Leslie S: We really were just praying that someone showed up, and before we opened our doors at 10:30 we already had a line down the street and wrapping down the block and we had no idea what to do. So we just opened our doors and let people flood in and the first day was absolutely mayhem. We completely ran out of food. We realized that we needed to increase our staff to X and basically spent that first month redoing the operations every night until we started to find our groove.

Kara Goldin: Was this your first restaurant that you had ever … I mean, had you worked in restaurants before or?

Leslie S: I had dabbled in it. I mean, I had been a hostess when I was in high school, but no, I hadn’t. Our third partner was my brother who was a fine-dining chef. And so he’s the one that brought the culinary expertise and then also the restaurant operations to the team.

Kara Goldin: That’s awesome. Is he still involved?

Leslie S: He isn’t.

Kara Goldin: No, he isn’t involved anymore. Interesting. So Nestle, you ended up selling it and then buying it back. Is that very common for … I’ve actually heard that a couple of times. I think it’s really interesting. I think when people think like, “Okay, I’m going to go sell my company.” They think like, “Okay, that’s done.” But I’ve now heard it happened a few times where the company gets sold and then they’ve ended up buying it back and it actually does better.

Leslie S: Yeah. I think it’s more common than people would expect, once people hear our story then there was like, “Oh, I’ve done that too.” Or all these people kind of come out of the woodwork. And for us, it was an interesting situation where it was 2009, we had three stores open three additional ones under development, the business was running really well and getting approached with a group that was a private equity firm that was backed by Nestle, seemed pretty attractive and we were also very uncertain of the economic times. And so things kind of were getting-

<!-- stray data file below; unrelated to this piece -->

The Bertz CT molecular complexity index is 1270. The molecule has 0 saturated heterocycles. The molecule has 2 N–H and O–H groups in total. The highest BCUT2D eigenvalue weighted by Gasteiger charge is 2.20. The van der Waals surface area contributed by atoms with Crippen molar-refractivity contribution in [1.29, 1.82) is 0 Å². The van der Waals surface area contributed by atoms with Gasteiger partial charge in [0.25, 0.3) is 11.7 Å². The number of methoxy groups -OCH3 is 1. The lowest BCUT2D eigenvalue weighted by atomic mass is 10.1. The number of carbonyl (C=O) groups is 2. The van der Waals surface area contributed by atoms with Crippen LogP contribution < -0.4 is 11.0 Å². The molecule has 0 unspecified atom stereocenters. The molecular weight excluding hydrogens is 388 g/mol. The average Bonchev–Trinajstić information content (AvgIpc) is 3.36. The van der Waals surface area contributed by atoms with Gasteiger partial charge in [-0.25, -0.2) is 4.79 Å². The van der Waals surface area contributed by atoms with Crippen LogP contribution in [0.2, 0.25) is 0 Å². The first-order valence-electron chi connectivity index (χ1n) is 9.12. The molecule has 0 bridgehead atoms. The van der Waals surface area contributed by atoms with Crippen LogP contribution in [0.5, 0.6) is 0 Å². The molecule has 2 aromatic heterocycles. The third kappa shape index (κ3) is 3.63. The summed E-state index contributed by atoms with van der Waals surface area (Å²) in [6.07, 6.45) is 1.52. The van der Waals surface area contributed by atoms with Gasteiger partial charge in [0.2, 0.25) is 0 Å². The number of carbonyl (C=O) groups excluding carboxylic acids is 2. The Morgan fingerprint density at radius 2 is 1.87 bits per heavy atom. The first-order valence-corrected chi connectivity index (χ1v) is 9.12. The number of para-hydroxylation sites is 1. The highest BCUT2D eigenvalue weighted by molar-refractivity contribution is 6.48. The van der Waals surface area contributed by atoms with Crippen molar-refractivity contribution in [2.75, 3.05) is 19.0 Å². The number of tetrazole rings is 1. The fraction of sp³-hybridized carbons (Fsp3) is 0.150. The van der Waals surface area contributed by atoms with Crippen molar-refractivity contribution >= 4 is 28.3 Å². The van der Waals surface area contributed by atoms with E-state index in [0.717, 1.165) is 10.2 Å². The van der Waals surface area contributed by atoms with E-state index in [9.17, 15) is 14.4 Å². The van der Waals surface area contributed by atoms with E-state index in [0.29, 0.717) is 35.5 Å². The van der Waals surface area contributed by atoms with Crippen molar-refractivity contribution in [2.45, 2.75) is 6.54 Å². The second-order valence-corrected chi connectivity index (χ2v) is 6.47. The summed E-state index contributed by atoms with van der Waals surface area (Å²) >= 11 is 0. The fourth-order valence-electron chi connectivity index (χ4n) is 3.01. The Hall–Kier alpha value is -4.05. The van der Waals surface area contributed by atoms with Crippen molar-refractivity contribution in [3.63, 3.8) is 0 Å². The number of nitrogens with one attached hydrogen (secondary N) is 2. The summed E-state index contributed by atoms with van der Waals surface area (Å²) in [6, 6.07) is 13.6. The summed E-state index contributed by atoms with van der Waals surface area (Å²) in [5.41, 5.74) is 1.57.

Kara Goldin: Yeah, 2009 was crazy for sure.

Leslie S: And it just kept getting worse and so as being positioned is the higher-end quick service place we just didn’t know what the future was going to look like. And so now we’re still in our 20s and we just were hesitant whether or not this is the best that was ever going to come and we’re going to kick ourselves. So we ended up doing a deal and I went back to business school at the time. So I realized that I had been pretty much flying by the seat of my pants and going from a company was 0 employees to over 100 and just learning everything on the fly because I hadn’t taken one business class in my life. And so I felt like going back to business school is the best thing that I could do for myself. And so that’s that’s what I did.

Kara Goldin: And so did that you were going to go back to business school part of actually selling the company or were you?

Leslie S: I had started to put it into the plan. I had been thinking about … We had debated raising money or not, continuing to bootstrap, and we had decided we were going to continue to bootstrap. And so we already had our next three deals signed. So we knew what basically the next year and a half was going to look like. So I said, I can still go to school and continue with my role and run the company for the next couple of years and then come out of school and then really hopefully be at a good place where we were going to really start growing.

Kara Goldin: That’s awesome. And you co-founded the company with your husband?

Leslie S: Yes.

Kara Goldin: And your brother?

Leslie S: Yes.

Kara Goldin: And what was your husband doing before this too?

Leslie S: My husband actually had done his MBA at Oxford. So he had the business acumen, I had the sustainability piece and my brother had the culinary piece.

Kara Goldin: But no operational experience?

Leslie S: Dave had never worked in a restaurant.

Kara Goldin: Yeah, that’s awesome.

Leslie S: But he also … His background was in technology and so he had worked for data networking companies. So he came at it from a very process-oriented way and it was actually, I think part of our success is because you had two people that weren’t restaurant people. So we were able to look at everything with completely fresh eyes and think about how we could do things differently. And I think-